The Grand Hôtel
Södra Blasieholmshamnen 8, Norrmalm
If you're looking for that over-the-top, opulent but classic, hotel experience, The Grand Hôtel is your best bet. Rooming guests since 1874, the waterfront location looking over at The Royal Palace and the cobbled streets of Gamla Stan (the city's Old Town) is hard to beat. The accommodations are brimming with old-world charm—soaring ceilings with crown moldings, four-poster beds with high thread count sheets, and luxurious bathrooms. The hotel is home to acclaimed chef Matthias Dahlgren's Michelin-starred restaurant Matbaren (we also love Dahlgren's more casual café Green Rabbit on nearby Tegnérgatan). After a long day of sightseeing, check into the hotel's Nordic spa for a series of invigorating, Scandi-style treatments including hot and cold baths, a pine-scented sauna, and traditional Swedish massage.
Kungsgatan 55, Normalm
Occupying their grand old building for almost 100 years, Vete-Katten is a Stockholm institution. The bakery, which makes all of its pastries and breads from scratch, was founded in 1928 by Ester Nordhammar, one of the very few female business owners in the city at the time. In the early days, Nordhammar employed only women (in fact, the bakery didn't employ a single man until she died in 1961). Today, you can find them churning out the same delicious pastries, breads, cakes, sandwiches, and biscuits daily. It's a worthy pilgrimage.
Stockholm Subway Art
Stockholm's subway system is home to sixty-eight miles of painted and embellished tunnels—essentially, it's the world's longest art exhibit. This project, which began in the '50s, is a true embodiment of the very Scandinavian belief that even the most mundane, functional activities (like commuting) can be made more enjoyable with beautiful design—living art that can be experienced by everyone in the city, every day. Many of the murals have social and political themes—some of the best stations to visit are Solna Centrum (the mural is dedicated to deforestation and rural depopulation) and Kungsträdgården (nicknamed The Christmas Station due to the festive red-and-green color scheme). Simply purchase a subway ticket and either map out a route or ride aimlessly through the tunnels to take it all in.
Sveavägen 48, Norrmalm
Named after the headmistress of the girl’s school that once occupied this Art Nouveau building, Miss Clara is a minimalist's dream.
Norrmalmstorg 2-4, Norrmalm
Nobis is one of the classic, old-school hotel options in Stockholm, replete with high ceilings, chandeliers, and lots of marble. While the minimalist, Scandinavian-style rooms have all the appointments you expect from a luxury hotel—high thread-count sheets, well-stocked minibars, and chic products in the bathrooms—they are on the small side. Situated on Norrmalmstorg Square, and walking distance to the city's best shopping and incredibly strollable Berzelli Park, the location is hard to beat. After a long day of sightseeing, hotel restaurant Caina serves some of the best Italian in the city, after which you can just roll straight into bed.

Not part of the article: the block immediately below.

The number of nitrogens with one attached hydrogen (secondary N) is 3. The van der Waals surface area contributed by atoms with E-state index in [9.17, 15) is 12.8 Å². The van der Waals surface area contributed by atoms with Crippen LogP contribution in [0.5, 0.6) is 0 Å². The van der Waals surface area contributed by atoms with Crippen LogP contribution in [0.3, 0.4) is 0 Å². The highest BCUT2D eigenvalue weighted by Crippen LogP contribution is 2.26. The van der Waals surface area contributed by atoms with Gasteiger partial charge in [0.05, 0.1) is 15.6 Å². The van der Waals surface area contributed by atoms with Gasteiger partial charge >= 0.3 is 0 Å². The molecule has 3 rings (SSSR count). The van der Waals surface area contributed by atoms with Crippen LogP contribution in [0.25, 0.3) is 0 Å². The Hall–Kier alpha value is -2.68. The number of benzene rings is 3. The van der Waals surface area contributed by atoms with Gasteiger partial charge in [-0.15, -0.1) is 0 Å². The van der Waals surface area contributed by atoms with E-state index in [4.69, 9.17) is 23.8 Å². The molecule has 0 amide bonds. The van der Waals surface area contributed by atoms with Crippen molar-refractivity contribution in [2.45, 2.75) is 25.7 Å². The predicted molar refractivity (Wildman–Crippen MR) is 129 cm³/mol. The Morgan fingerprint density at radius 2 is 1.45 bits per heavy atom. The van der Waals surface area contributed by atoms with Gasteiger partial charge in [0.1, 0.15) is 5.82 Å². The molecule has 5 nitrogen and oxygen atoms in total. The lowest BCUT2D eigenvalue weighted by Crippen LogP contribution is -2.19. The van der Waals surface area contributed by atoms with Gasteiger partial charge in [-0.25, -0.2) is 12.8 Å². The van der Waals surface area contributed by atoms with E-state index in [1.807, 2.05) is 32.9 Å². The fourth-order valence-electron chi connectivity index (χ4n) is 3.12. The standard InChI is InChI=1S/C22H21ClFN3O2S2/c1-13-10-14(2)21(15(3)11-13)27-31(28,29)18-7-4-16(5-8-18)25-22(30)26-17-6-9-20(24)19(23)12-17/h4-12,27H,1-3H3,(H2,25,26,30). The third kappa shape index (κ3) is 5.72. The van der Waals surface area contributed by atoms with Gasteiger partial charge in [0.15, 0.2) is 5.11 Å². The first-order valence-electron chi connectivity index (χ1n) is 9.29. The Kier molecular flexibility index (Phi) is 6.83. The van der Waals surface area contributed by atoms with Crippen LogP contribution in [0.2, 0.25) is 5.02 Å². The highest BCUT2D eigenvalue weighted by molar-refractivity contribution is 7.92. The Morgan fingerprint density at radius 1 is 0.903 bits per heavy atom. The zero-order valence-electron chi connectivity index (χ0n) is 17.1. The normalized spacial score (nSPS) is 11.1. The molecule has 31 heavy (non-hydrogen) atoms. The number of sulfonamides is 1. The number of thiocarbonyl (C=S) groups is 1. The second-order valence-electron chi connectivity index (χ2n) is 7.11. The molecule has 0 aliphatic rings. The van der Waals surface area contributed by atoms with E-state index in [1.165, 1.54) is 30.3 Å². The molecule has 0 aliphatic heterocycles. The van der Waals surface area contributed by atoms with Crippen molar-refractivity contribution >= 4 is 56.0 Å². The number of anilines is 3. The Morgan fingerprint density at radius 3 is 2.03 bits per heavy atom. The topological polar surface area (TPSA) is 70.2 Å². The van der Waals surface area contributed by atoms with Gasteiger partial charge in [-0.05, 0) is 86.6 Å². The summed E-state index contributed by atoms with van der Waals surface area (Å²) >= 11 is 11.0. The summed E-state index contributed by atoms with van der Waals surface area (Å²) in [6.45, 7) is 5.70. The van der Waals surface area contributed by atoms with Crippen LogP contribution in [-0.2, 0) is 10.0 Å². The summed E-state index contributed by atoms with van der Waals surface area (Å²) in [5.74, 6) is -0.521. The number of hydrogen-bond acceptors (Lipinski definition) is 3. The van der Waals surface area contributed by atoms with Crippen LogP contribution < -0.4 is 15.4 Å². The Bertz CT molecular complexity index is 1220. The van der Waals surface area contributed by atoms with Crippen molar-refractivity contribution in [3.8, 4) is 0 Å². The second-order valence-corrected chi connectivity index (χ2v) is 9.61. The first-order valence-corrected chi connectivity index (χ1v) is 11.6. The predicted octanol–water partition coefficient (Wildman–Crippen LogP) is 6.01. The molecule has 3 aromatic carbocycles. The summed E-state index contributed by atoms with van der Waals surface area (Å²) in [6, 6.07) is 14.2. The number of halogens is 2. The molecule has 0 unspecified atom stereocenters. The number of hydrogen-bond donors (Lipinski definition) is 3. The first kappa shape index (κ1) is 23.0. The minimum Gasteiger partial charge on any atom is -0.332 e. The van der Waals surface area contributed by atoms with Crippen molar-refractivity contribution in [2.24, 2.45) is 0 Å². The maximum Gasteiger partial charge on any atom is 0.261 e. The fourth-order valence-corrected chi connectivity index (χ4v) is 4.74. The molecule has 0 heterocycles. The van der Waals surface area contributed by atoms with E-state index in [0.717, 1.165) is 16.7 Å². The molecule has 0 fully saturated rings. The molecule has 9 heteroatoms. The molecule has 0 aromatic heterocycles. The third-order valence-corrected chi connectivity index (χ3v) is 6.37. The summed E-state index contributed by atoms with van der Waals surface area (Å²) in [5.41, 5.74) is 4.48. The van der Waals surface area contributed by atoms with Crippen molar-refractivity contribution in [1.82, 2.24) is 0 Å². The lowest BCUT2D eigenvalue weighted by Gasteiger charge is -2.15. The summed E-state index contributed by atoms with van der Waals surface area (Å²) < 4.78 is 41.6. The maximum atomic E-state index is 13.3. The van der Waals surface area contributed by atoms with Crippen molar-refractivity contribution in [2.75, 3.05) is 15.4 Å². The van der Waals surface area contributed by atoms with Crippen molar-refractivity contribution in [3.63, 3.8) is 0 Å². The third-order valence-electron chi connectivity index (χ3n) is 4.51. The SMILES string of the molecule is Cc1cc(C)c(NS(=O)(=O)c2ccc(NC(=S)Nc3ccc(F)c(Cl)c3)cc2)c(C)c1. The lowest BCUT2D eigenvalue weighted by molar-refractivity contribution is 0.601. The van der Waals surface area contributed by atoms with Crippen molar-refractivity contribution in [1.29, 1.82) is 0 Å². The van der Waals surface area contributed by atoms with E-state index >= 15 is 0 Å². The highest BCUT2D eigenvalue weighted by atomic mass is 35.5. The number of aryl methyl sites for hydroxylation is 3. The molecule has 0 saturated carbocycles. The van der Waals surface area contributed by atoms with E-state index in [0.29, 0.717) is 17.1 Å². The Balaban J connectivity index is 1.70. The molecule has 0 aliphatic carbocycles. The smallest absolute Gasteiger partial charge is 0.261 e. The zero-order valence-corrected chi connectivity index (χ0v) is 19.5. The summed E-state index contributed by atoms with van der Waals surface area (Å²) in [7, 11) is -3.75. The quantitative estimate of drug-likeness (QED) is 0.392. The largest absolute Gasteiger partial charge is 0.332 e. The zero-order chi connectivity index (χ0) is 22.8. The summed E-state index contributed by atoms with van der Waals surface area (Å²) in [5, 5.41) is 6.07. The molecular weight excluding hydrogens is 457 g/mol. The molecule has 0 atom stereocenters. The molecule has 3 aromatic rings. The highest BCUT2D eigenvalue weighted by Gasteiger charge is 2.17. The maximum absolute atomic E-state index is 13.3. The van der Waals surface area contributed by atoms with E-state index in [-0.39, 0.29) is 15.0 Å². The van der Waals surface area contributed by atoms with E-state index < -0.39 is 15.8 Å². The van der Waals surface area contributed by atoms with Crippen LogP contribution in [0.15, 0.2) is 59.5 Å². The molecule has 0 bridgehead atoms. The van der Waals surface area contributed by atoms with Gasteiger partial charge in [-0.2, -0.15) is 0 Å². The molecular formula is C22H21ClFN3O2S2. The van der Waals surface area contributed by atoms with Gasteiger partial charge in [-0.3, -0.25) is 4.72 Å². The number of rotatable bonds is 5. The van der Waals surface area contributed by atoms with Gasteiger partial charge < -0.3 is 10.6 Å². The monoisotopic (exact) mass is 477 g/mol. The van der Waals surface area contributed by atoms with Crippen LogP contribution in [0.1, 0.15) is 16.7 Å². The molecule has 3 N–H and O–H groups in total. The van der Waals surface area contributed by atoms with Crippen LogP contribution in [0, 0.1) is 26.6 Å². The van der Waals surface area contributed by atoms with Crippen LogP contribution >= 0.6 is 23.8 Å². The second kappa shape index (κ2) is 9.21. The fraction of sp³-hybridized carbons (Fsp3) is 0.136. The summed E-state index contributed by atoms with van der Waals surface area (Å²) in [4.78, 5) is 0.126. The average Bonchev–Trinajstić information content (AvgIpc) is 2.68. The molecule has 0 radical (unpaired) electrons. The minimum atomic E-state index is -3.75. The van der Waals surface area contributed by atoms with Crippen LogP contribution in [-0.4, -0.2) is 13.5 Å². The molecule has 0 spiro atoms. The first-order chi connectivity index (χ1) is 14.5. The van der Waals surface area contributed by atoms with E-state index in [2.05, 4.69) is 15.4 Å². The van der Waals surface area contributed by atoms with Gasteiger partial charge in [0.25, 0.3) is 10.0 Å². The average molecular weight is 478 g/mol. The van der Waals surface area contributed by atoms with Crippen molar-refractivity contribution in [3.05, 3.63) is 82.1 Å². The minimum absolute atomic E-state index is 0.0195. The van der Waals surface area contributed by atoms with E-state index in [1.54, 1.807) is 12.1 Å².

Tegnérgatan 17, Norrmalm
Green Rabbit is prolific Stockholm chef Matthias Dahlgren's version of a fika-centric bakery. A small but charming space with a checkerboard tile floor and rustic chalkboards, the Green Rabbit specializes in sustainability and seed-saving. Dahlgren makes his signature rye bread with a rare grain (heritage grains are being lost forever through the modification and excessive refining process demanded by modern mass production), and uses only organic ingredients to create his traditional Swedish smorgasbords—perfect for lunch or a bigger breakfast.
Birger Jarlsgatan 9, Norrmalm
This eclectic little boutique stocks great pieces from some of our favorite brands, and is nicely spaced out over a few rooms. Expect flowy Ulla Johnson vacation dresses, architectural Ganni sweaters, Nili Lotan trousers, plus great jewelry and a thoughtful edit of beauty products including Eve Lom, Kai, and Swedish brand Björk & Berries.
Birger Jarlsgatan 5, Norrmalm
This beautiful boutique (right in the middle of Norrmalm) houses a thoughtful edit of designers like Phillip Lim, Marchesa, Ulla Johnson, and Lisa Marie Fernandez. Though the brands are familiar, the shopping experience here is decidedly Swedish–the entire operation is set in a stunning, black-and-white, minimalist space where shoes, bags, and even dresses are displayed almost as though they were pieces of art.
Hamngatan 18-20, Norrmalm
The quintessential Swedish department store first opened its doors in 1915, in a dramatic Art Nouveau building that was built specifically for this purpose. The store houses five full floors of merchandise ranging from fashion to tabletop, to books and music, with a buy that manages to celebrate Swedish brands while maintaining an international perspective. Don't miss the top floor, where you'll find their selection of children's clothes and toys, a bar, and a full restaurant.
Drottninggatan 94, Norrmalm
Founded in 1999 by Roland Hjort, Whyred takes its inspiration from the founder's grandfather, painter X-et. Hjort is known for mixing tailored pieces with casual, slouchy fabrics, and for the similarities between his men's and women's lines (which often share shapes, fabrics, and even styles). If you're visiting in the winter, come straight to the store from the airport to pick up one of his signature super-warm parkas.
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